This post is part of a series linked to the workshop “Assessing the Anthropology of Humanitarianism: Ethnography, Impact, Critique”.
2001 is often considered a major historical turning point, marking a shift from a ‘before’ to an ‘after’ in modern history. Following the attacks of 9/11, and the subsequent invasion of Afghanistan through the military Operation Enduring Freedom, global phenomena such as terrorism, war, counterinsurgency, securitization, aid and border control have changed drastically . In Afghanistan, the attacks triggered a series of military operations by foreign forces and thus the creation of one of the largest humanitarian theatres in the world. Expressions of a transnational geopolitical force, notions such as reconstruction, rule of law, and democratization became humanitarian imperatives, not only for the sake of Afghanistan, but also for the world at large. In this context, two key figures emerged: the Taliban and the humanitarian soldier. These figures condense two crucial features of modernity: first, the capacity to concretely mobilize universal narratives; second, the intention to transform the world through using force. But while the Taliban are generally seen as the pre-modern expression of a local doctrinaire form of Islamism, the humanitarian soldier appears as a global moral agent who embodies both the ‘humanitarian spirit’ and the military ethos expressed in contemporary humanitarian interventions. Rooted in the political and cultural universe of Pashtun’s territory, the Taliban movement is, instead, a specific product of modernity, a political actor capable of enhancing a distinct global message. The humanitarian soldier, on the other hand, is an embodiment of the international coalition and its moral and political corollary. The perspectives offered by these two figures serve as an entry point to explore the relationship between the different configurations of freedom and humanity that became prevalent in post-2001 Afghanistan, with effects reverberating globally.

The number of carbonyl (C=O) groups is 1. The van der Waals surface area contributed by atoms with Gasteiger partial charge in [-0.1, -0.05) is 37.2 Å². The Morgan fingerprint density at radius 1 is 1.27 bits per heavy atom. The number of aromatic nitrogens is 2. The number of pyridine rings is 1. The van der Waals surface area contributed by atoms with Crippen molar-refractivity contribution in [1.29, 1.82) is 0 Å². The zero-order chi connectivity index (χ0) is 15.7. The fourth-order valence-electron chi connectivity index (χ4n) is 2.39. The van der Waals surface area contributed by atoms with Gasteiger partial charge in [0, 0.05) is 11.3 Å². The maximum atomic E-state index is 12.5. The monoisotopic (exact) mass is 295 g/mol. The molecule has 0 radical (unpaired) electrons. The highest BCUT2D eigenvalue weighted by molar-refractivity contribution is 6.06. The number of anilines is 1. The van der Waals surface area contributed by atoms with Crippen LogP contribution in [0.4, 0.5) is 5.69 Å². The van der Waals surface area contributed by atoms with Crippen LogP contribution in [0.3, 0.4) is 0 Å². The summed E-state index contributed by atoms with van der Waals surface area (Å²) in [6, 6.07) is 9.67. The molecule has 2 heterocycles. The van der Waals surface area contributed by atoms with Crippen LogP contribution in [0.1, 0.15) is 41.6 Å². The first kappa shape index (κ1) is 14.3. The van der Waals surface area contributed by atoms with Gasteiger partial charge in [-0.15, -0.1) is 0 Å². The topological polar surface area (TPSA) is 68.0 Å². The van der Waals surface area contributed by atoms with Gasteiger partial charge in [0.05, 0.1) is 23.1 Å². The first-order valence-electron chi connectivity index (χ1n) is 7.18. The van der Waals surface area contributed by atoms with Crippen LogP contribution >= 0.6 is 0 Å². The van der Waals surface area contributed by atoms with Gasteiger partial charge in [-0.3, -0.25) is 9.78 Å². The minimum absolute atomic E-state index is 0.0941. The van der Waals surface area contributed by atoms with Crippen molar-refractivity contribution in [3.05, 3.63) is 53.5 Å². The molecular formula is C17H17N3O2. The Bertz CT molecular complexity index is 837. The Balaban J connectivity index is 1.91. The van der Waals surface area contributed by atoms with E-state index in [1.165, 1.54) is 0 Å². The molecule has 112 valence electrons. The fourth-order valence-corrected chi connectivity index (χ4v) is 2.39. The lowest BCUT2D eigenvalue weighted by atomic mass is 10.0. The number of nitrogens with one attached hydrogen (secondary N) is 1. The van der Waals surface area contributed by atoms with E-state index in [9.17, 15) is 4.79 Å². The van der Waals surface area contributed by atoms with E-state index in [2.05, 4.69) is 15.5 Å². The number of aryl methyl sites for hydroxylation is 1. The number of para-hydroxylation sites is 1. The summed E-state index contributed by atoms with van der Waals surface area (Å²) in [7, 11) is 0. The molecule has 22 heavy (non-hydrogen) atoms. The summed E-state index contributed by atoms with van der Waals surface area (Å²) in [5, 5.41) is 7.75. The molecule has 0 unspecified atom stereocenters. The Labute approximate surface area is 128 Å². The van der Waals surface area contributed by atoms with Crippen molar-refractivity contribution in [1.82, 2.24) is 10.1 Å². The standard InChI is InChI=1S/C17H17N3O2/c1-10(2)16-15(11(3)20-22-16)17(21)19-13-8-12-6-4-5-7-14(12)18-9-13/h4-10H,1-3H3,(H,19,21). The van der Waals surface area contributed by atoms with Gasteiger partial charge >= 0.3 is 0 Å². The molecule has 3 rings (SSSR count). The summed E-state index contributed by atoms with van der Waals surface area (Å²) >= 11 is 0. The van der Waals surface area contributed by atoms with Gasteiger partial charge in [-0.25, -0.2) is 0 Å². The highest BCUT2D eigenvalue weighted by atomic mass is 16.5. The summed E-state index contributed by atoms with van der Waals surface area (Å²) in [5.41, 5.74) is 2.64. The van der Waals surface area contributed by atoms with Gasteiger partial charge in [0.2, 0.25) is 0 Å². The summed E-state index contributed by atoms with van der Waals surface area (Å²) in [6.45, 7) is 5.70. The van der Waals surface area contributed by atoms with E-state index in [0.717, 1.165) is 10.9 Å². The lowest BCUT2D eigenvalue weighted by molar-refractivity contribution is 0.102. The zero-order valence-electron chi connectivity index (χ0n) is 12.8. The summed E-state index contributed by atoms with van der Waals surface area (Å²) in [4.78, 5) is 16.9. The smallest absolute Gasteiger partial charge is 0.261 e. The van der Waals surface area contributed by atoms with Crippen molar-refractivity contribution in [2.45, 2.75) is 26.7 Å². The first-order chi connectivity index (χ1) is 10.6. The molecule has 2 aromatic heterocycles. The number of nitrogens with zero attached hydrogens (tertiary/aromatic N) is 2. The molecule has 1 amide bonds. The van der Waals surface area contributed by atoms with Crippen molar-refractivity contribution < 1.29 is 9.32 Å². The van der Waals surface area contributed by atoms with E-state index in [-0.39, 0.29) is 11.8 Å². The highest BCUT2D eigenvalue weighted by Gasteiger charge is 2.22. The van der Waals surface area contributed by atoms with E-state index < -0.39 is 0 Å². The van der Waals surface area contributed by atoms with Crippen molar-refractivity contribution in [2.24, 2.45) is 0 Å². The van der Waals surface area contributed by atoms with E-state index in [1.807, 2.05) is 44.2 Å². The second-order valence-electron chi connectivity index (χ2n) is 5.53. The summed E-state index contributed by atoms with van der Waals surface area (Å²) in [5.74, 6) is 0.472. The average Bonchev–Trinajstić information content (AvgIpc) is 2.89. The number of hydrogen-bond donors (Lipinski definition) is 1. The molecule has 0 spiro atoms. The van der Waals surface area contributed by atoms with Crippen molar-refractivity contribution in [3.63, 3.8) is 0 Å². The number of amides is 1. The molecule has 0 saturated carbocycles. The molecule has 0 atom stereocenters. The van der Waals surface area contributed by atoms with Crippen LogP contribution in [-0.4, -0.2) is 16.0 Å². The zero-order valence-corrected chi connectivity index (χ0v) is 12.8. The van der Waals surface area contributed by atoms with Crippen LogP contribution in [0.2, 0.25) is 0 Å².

The Taliban and the humanitarian soldier – as paradigmatic figures of contemporaneity – do not simply speak and act in the name of humanity. They actively participate in configuring humanity in specific – often contrasting, sometimes overlapping – ways, in producing it as part of a radical intervention into the history of the present.
All forms of political violence in post-2001 Afghanistan (by coalition forces and the Taliban, among other armed actors), have destroyed both the physical world and the ‘abstracted humanity’ (F. Devji, 2009, “The terrorist as humanitarian”) they targeted. However, destroying is never the final goal of political violence, which aims, rather, to forge categories of people and life and new visions of the world. That is to say, to forge another abstracted humanity. As key agents of this attitude of producing humanity through war, the Taliban and the humanitarian soldier embody the complex, ambivalent and anguishing dynamics such a process involves. The forms of humanity that these figures of contemporaneity manifest constantly move towards and away from each other, eventually appearing as two roads of the same path.